Oh, and that's besides the fact that after we beat the Patriots in 2012, Tom Brady, full of smack talk toward our players before the game while playing golden boy on camera, wouldn't even look at Richard Sherman, ergo the now infamous "U Mad Bro?" pic. But after Tommy beat us in the Super Bowl, Richard Sherman went out of his way to go find Sir Brady and congratulate him. Yet Sherman is the thug. *eye roll*
|Sherman may live by the sword and die by the sword of running his|
mouth, but at least he actually backs up his talk with respecting players.
But I digress.
The point is, losing sucked. And then Sunday night (and every night since) I kept waking up from horrible dreams that we were on the goal line about to win and then losing the Super Bowl. And I was just gut-wrecked and heart sick.
I can't decide if this is worse than the Super Bowl that Shall Not be Named. Because in that game we played poorly but no matter what we did to overcome the refs took it away (or handed non-TDs to Pittsburgh). That game felt like we were never going to be allowed to win so what use was there in thinking about what might have been? That game I felt robbed.
This game though? This game I just replay that INT over. And over. And over. I see Kearse not having that tiny bit of being held and being able to block Butler's lane. I see Lockette catching the ball for the TD. Or at least knocking it down, and then I see Lynch doing the greatest ball grab for charity of all time. I see Russell hoisting that Lombardi. Lynch being awesome on the front of a Duck boat in the parade. I can almost touch the Super Bowl ring that now shows TWO Lombardis behind my favorite logo of all time. I still feel like somehow we can go back and win.
My word. The nausea is back.
It's possible that I care too much about football.
I couldn't even read articles about the game Monday. I talked about that just a bit. And I talked about things waaaaaay heavier than football, how football was put into perspective quickly. I'm not escaping that. But the truth is that I and a whole lot of people are still gut punched. I tried to read one of my favorite football writers' game recaps on Grantland and I just couldn't. I wanted to puke. Because no matter how many great Seahawks moments happened in that game, knowing the climactic play made my guts turn in on themselves. It hurt so much I couldn't even read it. I just closed the article like three paragraphs in.
And, people, I finished the entire Twilight saga. I always finish things I start reading. I'd say literary works but I just mentioned Twilight, so...*snark*
Simple game recap pain doesn't even begin to address the agony of the CONSTANT refrain of why we passed on the 1 yard line when we have Marshawn Lynch on our team. Which has been thoroughly dissected and I am, in fact, quite over it. I'm with Russ (that article--sooooob) and Marshawn.
|When asked if he agreed with the play call to throw instead of hand off to him.|
I'm finally able to write about XLIX today because last night I mustered up the courage to read a few articles.
Let me share a few quotes with you.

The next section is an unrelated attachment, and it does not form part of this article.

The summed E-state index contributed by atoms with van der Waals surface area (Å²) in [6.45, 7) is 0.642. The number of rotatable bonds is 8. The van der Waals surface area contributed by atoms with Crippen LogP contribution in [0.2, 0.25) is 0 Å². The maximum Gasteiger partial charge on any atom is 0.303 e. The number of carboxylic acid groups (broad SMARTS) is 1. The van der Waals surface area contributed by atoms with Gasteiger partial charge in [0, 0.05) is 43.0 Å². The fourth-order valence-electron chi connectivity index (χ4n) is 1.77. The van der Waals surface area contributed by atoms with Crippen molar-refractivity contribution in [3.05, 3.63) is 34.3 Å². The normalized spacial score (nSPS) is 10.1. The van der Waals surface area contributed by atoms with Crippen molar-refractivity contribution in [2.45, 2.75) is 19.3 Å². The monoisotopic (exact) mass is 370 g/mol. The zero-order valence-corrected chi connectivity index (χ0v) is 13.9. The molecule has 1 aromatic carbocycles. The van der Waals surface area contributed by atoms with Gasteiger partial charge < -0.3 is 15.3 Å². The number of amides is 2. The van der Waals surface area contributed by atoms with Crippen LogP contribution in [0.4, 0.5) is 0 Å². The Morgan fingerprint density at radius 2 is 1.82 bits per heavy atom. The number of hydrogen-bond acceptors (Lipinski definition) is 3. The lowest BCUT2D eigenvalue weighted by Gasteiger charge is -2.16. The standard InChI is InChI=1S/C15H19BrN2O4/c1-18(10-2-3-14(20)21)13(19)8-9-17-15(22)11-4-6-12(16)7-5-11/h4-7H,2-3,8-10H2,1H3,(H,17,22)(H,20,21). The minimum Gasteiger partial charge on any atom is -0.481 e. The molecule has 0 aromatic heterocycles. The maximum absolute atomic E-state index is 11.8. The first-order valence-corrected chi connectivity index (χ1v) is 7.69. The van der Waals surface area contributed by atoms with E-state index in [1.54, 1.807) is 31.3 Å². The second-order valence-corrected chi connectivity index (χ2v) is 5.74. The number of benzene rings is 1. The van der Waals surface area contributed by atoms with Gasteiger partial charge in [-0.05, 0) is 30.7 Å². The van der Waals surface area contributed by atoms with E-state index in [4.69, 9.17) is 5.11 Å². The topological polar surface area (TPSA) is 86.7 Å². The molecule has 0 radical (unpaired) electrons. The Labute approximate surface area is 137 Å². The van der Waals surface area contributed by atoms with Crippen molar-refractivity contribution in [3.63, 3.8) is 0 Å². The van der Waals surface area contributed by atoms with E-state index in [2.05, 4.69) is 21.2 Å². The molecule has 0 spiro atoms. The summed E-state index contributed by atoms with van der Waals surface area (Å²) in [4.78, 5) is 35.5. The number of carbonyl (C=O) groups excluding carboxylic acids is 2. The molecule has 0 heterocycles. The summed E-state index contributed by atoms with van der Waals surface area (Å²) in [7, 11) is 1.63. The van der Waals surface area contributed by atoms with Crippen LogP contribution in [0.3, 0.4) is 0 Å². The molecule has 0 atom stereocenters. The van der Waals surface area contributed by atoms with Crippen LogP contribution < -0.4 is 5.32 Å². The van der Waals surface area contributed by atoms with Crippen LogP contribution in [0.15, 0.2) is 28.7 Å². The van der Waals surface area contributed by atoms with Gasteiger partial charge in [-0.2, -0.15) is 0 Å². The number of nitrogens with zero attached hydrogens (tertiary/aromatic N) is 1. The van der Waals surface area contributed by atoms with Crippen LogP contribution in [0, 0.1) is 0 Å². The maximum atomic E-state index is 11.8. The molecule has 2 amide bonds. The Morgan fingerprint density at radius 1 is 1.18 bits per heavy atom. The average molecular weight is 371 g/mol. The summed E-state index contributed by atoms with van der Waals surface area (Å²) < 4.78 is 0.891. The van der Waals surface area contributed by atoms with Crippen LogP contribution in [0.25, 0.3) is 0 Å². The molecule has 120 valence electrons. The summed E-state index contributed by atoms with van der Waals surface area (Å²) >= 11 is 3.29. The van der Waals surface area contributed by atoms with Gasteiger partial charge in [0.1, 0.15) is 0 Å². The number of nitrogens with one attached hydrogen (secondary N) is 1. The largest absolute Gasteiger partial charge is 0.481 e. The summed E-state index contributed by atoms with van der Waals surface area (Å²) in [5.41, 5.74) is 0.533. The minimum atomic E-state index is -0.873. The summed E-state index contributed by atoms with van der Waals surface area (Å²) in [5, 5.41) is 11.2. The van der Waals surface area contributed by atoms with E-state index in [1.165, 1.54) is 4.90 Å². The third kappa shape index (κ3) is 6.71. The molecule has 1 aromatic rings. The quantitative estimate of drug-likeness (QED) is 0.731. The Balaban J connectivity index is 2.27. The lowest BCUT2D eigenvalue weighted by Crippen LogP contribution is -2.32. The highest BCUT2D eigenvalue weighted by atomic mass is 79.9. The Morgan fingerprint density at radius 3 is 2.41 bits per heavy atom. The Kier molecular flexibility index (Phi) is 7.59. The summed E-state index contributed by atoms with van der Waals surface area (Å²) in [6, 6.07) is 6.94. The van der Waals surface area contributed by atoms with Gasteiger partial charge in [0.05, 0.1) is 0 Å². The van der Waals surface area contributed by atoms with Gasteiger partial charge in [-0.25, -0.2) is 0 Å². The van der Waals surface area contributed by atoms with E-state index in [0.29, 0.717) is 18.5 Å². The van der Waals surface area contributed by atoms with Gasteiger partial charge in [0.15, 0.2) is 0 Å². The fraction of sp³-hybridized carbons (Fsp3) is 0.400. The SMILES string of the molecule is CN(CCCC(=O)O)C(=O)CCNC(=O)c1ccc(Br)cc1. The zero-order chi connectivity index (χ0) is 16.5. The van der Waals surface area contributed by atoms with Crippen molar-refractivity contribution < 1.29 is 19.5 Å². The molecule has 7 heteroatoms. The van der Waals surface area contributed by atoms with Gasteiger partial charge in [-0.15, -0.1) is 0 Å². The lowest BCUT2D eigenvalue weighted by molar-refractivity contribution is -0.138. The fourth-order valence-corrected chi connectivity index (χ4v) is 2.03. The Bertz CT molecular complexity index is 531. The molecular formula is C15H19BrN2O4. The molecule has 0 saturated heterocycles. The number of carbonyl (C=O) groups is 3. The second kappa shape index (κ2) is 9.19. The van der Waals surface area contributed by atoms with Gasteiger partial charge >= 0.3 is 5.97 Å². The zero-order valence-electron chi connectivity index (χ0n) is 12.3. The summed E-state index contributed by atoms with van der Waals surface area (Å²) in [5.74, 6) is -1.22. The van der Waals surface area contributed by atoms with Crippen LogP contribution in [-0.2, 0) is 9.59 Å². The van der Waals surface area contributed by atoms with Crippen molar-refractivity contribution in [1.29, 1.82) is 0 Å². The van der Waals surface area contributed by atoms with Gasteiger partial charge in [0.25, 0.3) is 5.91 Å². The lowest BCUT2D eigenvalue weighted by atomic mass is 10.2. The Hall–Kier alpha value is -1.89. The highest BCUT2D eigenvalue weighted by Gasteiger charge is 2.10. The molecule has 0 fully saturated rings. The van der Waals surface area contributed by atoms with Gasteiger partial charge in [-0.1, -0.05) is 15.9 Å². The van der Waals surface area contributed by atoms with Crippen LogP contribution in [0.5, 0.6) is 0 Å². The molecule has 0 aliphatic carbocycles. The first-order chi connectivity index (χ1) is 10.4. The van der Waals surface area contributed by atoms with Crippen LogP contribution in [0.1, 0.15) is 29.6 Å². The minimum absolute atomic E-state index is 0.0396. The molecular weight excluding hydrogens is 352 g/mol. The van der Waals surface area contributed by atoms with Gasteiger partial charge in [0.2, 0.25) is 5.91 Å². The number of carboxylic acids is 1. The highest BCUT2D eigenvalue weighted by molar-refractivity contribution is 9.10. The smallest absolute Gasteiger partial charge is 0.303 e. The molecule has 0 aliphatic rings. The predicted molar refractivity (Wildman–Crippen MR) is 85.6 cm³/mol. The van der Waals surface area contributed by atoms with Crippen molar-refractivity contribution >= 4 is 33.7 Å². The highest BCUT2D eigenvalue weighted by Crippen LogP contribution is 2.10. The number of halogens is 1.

I read this article first:
After this? After 12 years of "on to next year!", I find myself unable to say that right now, and even if they had won I don't think I could. This road was really hard and though I enjoyed it for the most part, I need this offseason. I'm mostly in tears typing this because it's the first time 'next year' hasn't been on my lips since following this team halfway through 2002. I've been through pick-sixes, dropped passes, disappointment. This should really not hurt as bad as it does.
I finally understand what Mike Holmgren meant when he said "You reach a point where you feel like a prize fighter and every tough loss is like a punch to the gut, and it just gets harder and harder to take."
Oh man. [And I just realized that I earlier described myself and other Seahawks fans as gut-punched. Totally coincidental, but shows the agony with which we all are writhing.]
And then this:
...go read the post-game comments from the players. Look at how interchangeable their answers are from player to player. These guys, the ones who actually have to stand up and answer the public questions about the most heart-breaking athletic experience they've ever had and they all have this unbelievable calm, focused, perspective. Their lives aren't over; hell, a bunch of them are already talking about winning it all next year -- just like they did after winning the Super Bowl last season and just like they did immediately after that intestine-twisting loss in Atlanta the year before that. The team hasn't changed and for that, I'm exceedingly grateful.
Yeah, I sobbed. Tears were just rolling down my cheeks like Adele was serenading me. So then I finally had the courage to go read the players' social media and articles about their reactions to the game. I had seen some stuff from Russ but this just slayed me:
|He was just doing what he do--spending every Tuesday|
at Seattle Children's Hospital, spreading hope and love.
That's our QB.
Yeah, I did a happy dance when I read these glorious words.
|And then the angels sang.|
And then I read the article from the above picture: